Over time, more and more inflation has made it into the economy, drastically reducing purchasing power. However, income producing real estate investments have historically provided excellent appreciation in value that meet and exceed other investment types. Properties historically increase in value as the net operating income of the property improves through rent increases and more effective management of the asset.
8. Feeling the pride of ownership.
The right property in the right location with the right tenants and ownership mindset can produce a tremendous pride of ownership factor that is highest among all asset classes. Homeownership is out of reach for most people. Imagine owning thousands of multi-family housing units instead?
No one can ensure the future of rental of income properties’ values, but this asset class seems positioned to continue to benefit from many other socio-economic issues that I will save for another time.
If a sudden job transfer is in your future, a little pre-planning can help make your relocation move less stressful. Because after the excitement of moving to a new city begins to fade, panic often replaces the initial exhilaration, especially when the realization hits that you might not know anything about buying a home in a new area.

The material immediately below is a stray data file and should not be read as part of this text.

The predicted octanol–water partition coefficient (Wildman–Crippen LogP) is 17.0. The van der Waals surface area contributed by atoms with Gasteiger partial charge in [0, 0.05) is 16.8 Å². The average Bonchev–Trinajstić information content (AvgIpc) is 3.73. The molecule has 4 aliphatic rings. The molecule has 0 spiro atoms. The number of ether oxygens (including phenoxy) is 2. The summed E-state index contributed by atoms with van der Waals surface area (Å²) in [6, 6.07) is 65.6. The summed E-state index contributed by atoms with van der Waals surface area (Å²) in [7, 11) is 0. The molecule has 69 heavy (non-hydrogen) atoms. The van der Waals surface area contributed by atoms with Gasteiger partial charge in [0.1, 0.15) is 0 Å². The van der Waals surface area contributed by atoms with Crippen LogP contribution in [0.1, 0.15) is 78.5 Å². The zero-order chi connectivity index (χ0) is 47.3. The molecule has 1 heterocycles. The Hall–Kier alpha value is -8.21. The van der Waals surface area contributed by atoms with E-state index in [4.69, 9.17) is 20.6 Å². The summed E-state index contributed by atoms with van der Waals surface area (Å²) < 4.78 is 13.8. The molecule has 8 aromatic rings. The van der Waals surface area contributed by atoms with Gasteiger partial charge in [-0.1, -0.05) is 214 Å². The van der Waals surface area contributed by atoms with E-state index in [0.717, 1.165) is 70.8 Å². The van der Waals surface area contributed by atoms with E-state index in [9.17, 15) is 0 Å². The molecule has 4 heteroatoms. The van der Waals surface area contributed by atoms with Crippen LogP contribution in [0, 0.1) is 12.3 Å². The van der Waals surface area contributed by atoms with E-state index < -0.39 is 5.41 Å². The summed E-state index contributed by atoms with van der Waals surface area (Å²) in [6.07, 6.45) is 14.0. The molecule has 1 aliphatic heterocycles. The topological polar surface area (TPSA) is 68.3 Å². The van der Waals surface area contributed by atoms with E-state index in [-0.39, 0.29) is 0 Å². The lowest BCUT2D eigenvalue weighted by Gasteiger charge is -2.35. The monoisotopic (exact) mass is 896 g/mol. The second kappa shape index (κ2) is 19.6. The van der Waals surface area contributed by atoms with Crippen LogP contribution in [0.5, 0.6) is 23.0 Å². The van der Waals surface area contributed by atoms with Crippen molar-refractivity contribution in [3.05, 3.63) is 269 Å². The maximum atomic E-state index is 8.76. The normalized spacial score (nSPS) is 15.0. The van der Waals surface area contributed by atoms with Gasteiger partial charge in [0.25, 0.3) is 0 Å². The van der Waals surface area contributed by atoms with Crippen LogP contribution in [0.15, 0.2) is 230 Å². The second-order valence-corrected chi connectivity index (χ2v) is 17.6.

Buying a home in an unfamiliar area carries risks, and it can be scary. Real estate laws vary from state to state. Local custom can differ from one county to another. You don't want to make a home buying mistake or buy in the wrong neighborhood. Plus, if you have a home to sell in order to buy a home, you want the timing to be perfect. The last thing you want to have happen is to pull up to your new home with the moving truck and you can't move in because of some silly snafu. So how can you protect yourself?
Here are a few places to look:
1. Motivate the seller to be ready for the photography session. Explain why the house should look it’s best for its close-up: listing photos are often a buyer’s first experience with listings. Today, over 92 percent of home buyers use the Internet to search for homes, and 50 percent used a mobile device to search for homes. Buyers rank home photos as the No. 1 valuable web site feature — even more valuable than the home description, according to the 2014 National Association of REALTORS®’ 2014 Home Buyers and Sellers Profile. Other research indicates that great looking photos translate to more showings, fewer days on the market, and even a higher sales price.